India and the curse of WhatsApp

WhatsApp is one of the most used messaging services globally with 1.5 billion active monthly users and 200 million in India alone. As smartphone usage and accessibility increases across the rural and middle class in India, the digital age holds a new beginning for the country.

In the localized context, WhatsApp is so much more than a platform for messaging. It has carved a position for itself as a key component in the daily lives of many. “Good morning” messages have become the routine for Indians as they start their day with photos of the sun, cups of tea, babies and flowers with inspirational quotes and messages written across them. An article published by the Wall Street Journal earlier this year highlighted how the Internet was filling up because of these “Good Morning” messages and causing glitches in phones halfway across the world.

The country is newly online and many of its residents have already developed unhealthy obsessions with the app and the convenience of the forward button coupled with the urge to share everything to as many people as possible. Unfortunately, this barrage of forwards is not restricted to the optimistic, cheerful greetings but also grim, gruesome messages that very often spread fake news. There almost seems to be a competition and this very rush for virality creates misinformation, often targeted at specific ethnic groups and religions. These play a big role in reinforcing certain stereotypes and mindsets of people. They start believing they have a moral obligation and responsibility to get the message across and prevent atrocities, unknowingly causing many more themselves. The social media platforms meant to connect people across the country and the world have been converted into weapons to hijack information.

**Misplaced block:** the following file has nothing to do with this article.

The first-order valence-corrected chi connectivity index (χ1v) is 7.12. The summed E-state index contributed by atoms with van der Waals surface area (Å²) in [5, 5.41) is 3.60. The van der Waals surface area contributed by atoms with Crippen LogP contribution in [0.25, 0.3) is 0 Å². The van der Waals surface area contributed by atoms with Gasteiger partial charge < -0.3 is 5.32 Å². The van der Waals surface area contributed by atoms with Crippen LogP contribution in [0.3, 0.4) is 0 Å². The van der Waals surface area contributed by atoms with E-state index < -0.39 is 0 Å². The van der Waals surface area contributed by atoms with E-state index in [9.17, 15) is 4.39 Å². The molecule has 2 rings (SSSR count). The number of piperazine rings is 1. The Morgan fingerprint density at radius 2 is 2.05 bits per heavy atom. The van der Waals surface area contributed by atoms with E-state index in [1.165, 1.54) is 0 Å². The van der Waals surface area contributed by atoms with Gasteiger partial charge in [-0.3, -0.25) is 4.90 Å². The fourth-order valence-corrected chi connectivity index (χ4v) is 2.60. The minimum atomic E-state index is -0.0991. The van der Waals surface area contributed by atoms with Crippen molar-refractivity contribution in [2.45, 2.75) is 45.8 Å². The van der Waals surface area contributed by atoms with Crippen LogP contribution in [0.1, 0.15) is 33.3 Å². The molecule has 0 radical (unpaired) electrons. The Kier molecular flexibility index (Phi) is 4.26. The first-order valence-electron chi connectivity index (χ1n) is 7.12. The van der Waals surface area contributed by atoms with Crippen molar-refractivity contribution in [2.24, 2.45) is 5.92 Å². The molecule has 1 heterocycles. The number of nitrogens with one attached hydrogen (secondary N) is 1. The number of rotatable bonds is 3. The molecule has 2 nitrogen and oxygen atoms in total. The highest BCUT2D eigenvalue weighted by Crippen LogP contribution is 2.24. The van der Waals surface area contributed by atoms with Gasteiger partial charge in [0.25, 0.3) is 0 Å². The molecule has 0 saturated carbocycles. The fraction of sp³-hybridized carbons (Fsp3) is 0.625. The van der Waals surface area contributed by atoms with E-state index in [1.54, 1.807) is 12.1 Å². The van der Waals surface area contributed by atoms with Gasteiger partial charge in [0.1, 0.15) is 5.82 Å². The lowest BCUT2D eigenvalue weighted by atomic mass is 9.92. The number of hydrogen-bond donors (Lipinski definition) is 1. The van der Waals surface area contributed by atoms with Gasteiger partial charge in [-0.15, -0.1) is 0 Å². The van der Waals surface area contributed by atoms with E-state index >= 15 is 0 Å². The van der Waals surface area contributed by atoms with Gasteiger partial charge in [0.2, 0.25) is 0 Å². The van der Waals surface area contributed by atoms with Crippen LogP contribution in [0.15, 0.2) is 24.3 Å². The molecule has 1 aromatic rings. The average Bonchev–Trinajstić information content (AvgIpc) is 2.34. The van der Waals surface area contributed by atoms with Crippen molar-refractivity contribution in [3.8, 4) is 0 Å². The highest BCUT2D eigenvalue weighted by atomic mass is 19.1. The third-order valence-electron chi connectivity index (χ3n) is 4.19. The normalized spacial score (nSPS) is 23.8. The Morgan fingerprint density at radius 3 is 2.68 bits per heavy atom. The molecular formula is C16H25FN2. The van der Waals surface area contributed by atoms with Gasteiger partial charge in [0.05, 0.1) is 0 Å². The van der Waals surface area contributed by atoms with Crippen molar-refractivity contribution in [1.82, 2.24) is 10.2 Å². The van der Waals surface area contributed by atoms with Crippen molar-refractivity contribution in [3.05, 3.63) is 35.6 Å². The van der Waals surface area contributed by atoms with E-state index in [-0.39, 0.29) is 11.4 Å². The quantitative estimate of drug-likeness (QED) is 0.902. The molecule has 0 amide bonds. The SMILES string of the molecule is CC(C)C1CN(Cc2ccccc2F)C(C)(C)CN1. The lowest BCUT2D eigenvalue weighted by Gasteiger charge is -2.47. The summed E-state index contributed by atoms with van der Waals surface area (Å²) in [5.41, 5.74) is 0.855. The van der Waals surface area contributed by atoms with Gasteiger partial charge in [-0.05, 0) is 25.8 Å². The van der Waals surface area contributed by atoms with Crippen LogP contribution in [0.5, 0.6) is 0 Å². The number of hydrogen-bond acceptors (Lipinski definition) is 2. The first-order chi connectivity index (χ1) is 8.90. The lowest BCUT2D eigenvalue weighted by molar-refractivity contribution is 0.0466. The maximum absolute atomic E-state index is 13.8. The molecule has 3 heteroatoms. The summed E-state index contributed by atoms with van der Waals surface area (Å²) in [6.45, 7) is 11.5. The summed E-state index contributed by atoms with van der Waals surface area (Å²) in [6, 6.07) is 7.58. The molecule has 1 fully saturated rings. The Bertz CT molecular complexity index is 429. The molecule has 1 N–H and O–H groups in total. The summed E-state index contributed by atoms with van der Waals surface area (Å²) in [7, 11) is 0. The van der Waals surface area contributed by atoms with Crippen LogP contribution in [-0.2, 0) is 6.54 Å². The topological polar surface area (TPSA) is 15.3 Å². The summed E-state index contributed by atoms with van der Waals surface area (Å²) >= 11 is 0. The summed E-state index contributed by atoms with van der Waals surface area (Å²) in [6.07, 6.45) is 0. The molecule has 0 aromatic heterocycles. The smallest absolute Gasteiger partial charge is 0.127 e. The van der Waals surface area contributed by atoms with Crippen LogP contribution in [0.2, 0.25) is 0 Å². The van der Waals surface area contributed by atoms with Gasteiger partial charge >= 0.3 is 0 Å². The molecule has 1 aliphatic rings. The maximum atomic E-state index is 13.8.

Recently, the spread of hoaxes of child abduction led to mob killings, resulting in 21 deaths in parts of the country. Mob violence fueled by rumors and false beliefs is not a new to the country, however, the power of the internet as specifically the ease of forward messages exacerbates this problem. This caused the Indian government to press WhatsApp for changes after accusing the Facebook-owned company for playing a part in these events. The debacle caused the messaging service to reduce forward limits in India to 5, compared to 20 internationally and label messages when they have been forwarded. Local newspapers have also been sprouting precautionary information on how to spot fake news and not buy into it. Distinguishing the right information from the wrong has become increasingly difficult for many as WhatsApp forwards are often touted as the gospel truth. India certainly has become digital but what it needs to truly bring in a technological revolution is a sense of digital responsibility.